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Mathews v Winslow Constructors (Vic) Pty Ltd [2015] VSC 728

Reinforcing the upwards trend in awards of damages in Victoria, a woman who was subjected to sexual harassment and abuse by co-workers recently received an award of $1,360,027 in damages in proceedings in the Supreme Court. This decision provides several important lessons in effective risk management for employers and insurers in damages proceedings.


The Plaintiff alleged that, in the course of her employment with the Defendant, Winslow Constructors Pty Ltd, she was subjected to bullying, abuse and sexual harassment by employees and subcontractors, causing her to suffer a chronic psychiatric illness. She also alleged that the Defendant was vicariously liable for the actions of its agents, or was otherwise negligent by failing to provide a safe working environment.

During a seven day trial before His Honour Judge Forrest, the Plaintiff gave evidence that she was subjected to pornographic material, numerous offensive remarks of a sexual nature, physical assault and even threats of rape while employed by the Defendant between August 2008 and July 2010. His Honour also heard evidence that, despite the Plaintiff's complaints to management, nothing appeared to have been done. Following a relocation to a different worksite, the Plaintiff was inexplicably relocated back to her original site, where the harassment continued.

As a result of her treatment at work, the Plaintiff developed symptoms of anxiety, depression and post-traumatic stress disorder, for which her treatment included counselling, anti-depressant medication and electroconvulsive therapy. She was later diagnosed with Bipolar II disorder. She also developed a jaw condition due to teeth-grinding.

The consequences of the Plaintiff's symptoms included an inability to work, difficulty getting out of bed and a reluctance to leave the house alone. However, she was still capable of normal activities such as bicycle riding, driving, shopping, cooking and cleaning. She was also in a long-term relationship.

The only evidence adduced by the Defendant came in the form of surveillance footage of the Plaintiff going about her daily activities. The film showed the Plaintiff smiling, speaking with a shopkeeper, walking with her mother and performing sustained physical activities such as gardening.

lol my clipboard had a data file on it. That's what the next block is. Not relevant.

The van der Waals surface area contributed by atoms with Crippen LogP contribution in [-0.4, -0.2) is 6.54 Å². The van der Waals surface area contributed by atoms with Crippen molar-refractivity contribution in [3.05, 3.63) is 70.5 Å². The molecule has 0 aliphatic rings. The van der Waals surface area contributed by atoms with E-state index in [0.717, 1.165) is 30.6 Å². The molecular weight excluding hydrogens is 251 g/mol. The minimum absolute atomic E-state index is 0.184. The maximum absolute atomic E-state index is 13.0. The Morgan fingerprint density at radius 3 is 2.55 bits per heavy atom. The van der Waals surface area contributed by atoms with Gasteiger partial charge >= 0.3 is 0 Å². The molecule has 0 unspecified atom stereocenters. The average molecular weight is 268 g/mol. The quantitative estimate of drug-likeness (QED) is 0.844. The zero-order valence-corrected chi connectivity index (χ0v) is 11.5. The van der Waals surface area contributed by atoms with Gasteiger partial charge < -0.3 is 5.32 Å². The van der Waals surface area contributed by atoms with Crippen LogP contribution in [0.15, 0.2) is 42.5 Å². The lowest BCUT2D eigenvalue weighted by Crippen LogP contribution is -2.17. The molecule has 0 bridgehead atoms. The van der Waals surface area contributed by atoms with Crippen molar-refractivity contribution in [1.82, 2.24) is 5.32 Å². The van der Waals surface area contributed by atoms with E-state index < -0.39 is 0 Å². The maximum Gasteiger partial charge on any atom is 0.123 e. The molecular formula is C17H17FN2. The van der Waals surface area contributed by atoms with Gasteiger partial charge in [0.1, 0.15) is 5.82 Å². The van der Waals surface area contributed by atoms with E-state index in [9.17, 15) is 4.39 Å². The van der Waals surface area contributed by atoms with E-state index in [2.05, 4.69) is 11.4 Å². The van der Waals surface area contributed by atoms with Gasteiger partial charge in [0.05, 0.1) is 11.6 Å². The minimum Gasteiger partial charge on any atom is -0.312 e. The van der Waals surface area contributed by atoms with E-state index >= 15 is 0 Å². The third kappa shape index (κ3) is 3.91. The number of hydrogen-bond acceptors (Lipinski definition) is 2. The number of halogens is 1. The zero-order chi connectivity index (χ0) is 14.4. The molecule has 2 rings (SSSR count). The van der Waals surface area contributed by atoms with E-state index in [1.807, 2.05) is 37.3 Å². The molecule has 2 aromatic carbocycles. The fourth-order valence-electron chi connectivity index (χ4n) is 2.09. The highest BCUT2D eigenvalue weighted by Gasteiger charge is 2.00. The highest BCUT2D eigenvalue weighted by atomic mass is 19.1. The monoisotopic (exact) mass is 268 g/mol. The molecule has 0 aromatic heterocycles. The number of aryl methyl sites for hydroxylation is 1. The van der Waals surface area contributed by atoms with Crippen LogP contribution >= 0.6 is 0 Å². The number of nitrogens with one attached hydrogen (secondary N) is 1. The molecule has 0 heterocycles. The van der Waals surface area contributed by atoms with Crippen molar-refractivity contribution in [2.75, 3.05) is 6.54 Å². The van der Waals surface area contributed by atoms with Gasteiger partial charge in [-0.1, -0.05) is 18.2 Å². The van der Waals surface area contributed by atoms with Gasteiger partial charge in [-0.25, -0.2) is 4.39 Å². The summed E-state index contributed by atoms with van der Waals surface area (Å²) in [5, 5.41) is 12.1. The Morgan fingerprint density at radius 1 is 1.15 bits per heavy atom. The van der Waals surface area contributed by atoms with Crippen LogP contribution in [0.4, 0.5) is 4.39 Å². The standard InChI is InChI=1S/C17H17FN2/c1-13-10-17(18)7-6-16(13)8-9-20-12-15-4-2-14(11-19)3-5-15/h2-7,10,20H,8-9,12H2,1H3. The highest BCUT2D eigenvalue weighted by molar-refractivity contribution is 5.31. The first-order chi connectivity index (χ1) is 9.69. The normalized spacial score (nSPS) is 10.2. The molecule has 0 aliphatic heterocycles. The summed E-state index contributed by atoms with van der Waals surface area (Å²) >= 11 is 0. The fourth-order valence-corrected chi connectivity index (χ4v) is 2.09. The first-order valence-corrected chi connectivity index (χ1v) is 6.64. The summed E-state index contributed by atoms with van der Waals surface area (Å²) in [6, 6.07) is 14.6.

On the fifth day of the seven day trial, the Defendant formally admitted negligence. As such, the only issue to be determined by the Court was the quantum of damages.

His Honour accepted the Plaintiff as a reliable and honest witness. He found that the surveillance film had no real impact on the Plaintiff's reliability, nor the nature or extent of her psychiatric illness. The activities captured on film said very little about the Plaintiff's mental state. While her behaviour appeared relatively normal, the footage captured only small fragments of her life and did not necessarily contradict her own evidence about her lifestyle.

In assessing quantum, His Honour found that the Plaintiff had been a good worker previously. She would have continued to progress at the company, but for her work-related conditions. His Honour also accepted the almost unanimous evidence of medical witnesses that the Plaintiff would never be able to work again.

The Plaintiff was awarded a total of $1,360,027 in damages, comprised of $380,000 in general damages, $283,942 in past economic loss and $696,085 in future loss of earning capacity.

Lessons for employers and insurers

The Defendant's negligence in this case was, on the face of it, relatively straight-forward. Not only was the company vicariously liable for the repeated conduct of its employees, which was undeniably negligent, but it was arguably directly liable for its own failure to take sufficient action in response to the Plaintiff's complaints, and by placing her back on her original site after relocating her.

The Defendant tendered no supportive independent medical evidence from a psychiatric expert, despite having obtained a total of five reports from three different examiners. His Honour concluded, therefore, that the Defendant's reports would not have assisted its case. This meant that the Plaintiff's medical evidence was left uncontested, which creates a significant risk in a damages trial.

The only evidence tendered by the Defendant was the surveillance footage, which had little value in a purely psychiatric case. The Plaintiff did not assert that she was unable to ever enjoy herself; no doubt she would have given evidence that she had good days and bad days. It should be remembered that, while surveillance is often a useful tool for employers and insurers, its value will be limited unless it contradicts the Plaintiff's evidence and/or representations to doctors.

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